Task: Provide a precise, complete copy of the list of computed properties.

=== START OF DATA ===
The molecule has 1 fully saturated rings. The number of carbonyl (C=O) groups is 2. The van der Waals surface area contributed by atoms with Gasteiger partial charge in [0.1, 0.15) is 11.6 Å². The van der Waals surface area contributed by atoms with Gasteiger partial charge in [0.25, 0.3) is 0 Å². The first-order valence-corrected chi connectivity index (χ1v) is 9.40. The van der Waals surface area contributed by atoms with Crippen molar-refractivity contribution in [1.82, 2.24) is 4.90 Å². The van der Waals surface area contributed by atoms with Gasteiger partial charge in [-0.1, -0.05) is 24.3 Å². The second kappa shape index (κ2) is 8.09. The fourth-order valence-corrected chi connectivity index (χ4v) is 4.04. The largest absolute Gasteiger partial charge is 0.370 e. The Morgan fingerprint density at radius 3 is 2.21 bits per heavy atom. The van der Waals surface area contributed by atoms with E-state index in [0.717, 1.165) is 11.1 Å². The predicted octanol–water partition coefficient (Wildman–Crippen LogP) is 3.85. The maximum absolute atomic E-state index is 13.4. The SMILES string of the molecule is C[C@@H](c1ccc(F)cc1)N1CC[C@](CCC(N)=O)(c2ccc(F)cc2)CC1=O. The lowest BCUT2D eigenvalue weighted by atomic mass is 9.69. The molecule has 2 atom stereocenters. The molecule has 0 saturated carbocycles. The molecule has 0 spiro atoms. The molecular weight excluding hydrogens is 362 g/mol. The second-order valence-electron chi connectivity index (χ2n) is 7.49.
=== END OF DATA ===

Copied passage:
The molecule has 1 fully saturated rings. The number of carbonyl (C=O) groups is 2. The van der Waals surface area contributed by atoms with Gasteiger partial charge in [0.1, 0.15) is 11.6 Å². The van der Waals surface area contributed by atoms with Gasteiger partial charge in [0.25, 0.3) is 0 Å². The first-order valence-corrected chi connectivity index (χ1v) is 9.40. The van der Waals surface area contributed by atoms with Crippen molar-refractivity contribution in [1.82, 2.24) is 4.90 Å². The van der Waals surface area contributed by atoms with Gasteiger partial charge in [-0.1, -0.05) is 24.3 Å². The second kappa shape index (κ2) is 8.09. The fourth-order valence-corrected chi connectivity index (χ4v) is 4.04. The largest absolute Gasteiger partial charge is 0.370 e. The Morgan fingerprint density at radius 3 is 2.21 bits per heavy atom. The van der Waals surface area contributed by atoms with E-state index in [0.717, 1.165) is 11.1 Å². The predicted octanol–water partition coefficient (Wildman–Crippen LogP) is 3.85. The maximum absolute atomic E-state index is 13.4. The SMILES string of the molecule is C[C@@H](c1ccc(F)cc1)N1CC[C@](CCC(N)=O)(c2ccc(F)cc2)CC1=O. The lowest BCUT2D eigenvalue weighted by atomic mass is 9.69. The molecule has 2 atom stereocenters. The molecule has 0 saturated carbocycles. The molecule has 0 spiro atoms. The molecular weight excluding hydrogens is 362 g/mol. The second-order valence-electron chi connectivity index (χ2n) is 7.49.